Berlusconi responding to virus drugs but in 'delicate' phase

AP , Sunday 6 Sep 2020

Former Italian Premier Silvio Berlusconi is responding ``optimally'' to COVID-19 treatment

Former Italian Premier Silvio Berlusconi, October 19, 2019 in Rome. (AFP)

Former Italian Premier Silvio Berlusconi is responding ``optimally'' to COVID-19 treatment but is the most vulnerable type of patient and is in ``the most delicate phase'' of the virus, his personal doctor said Sunday.

Dr. Alberto Zangrillo repeated Sunday that he nevertheless remained ``cautiously optimistic'' about Berlusconi's recovery.

The three-time premier turns 84 in a few weeks and has had a history of heart problems that required being fitted with a pacemaker several years ago. He checked into the San Raffaele hospital in Milan early Friday after testing positive for the virus earlier in the week. At the time he had the early stages of a lung infection.

``The patient is responding optimally to treatment,`` Zangrillo told reporters outside the hospital. ``This doesn't mean we can claim victory because, as you know, he belongs to the most fragile category,'' given his age.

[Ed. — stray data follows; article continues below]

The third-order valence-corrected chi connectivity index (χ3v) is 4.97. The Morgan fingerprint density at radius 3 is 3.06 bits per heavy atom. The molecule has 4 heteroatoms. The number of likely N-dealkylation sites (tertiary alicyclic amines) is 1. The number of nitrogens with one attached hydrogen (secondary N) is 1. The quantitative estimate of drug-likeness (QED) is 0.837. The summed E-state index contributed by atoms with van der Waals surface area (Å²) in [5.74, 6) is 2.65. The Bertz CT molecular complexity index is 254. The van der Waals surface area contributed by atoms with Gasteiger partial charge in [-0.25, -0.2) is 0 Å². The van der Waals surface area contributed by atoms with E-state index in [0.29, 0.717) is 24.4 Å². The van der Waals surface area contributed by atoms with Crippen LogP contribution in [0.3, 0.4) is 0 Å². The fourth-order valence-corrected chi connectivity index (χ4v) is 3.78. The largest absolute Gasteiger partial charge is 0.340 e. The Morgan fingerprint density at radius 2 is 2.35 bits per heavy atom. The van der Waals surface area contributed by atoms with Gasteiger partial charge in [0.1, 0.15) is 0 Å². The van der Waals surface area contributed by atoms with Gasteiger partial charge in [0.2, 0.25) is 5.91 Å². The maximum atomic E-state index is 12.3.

Data from Italy's Superior Institute of Health indicates that men aged 80-87 have the highest COVID-19 death rate among all cases in Italy, at 47%.

Zangrillo suggested Berlusconi wouldn't be released anytime soon, recalling that the virus ``requires adequate treatment and takes its time.''

Berlusconi spent some of his summer vacation at his seaside villa on Sardinia's Emerald Coast. Many of Italy's recent cases of COVID-19 have been linked to clusters in people who vacationed in Sardinia.

Zangrillo, Berlusconi's longtime doctor, is head of intensive care at San Raffaele. To date, Berlusconi is believed to still be in a VIP ward of the clinic.

Zangrillo has been criticized for having asserted at the end of May, when Italy's lockdown had greatly slowed its rate of new infections, that ``clinically speaking the virus doesn't exist anymore.`` Zangrillo has since acknowledged that statement was too strong and ``off-key`` and was based merely on observing that fewer patients required intensive care at the time.

Short link: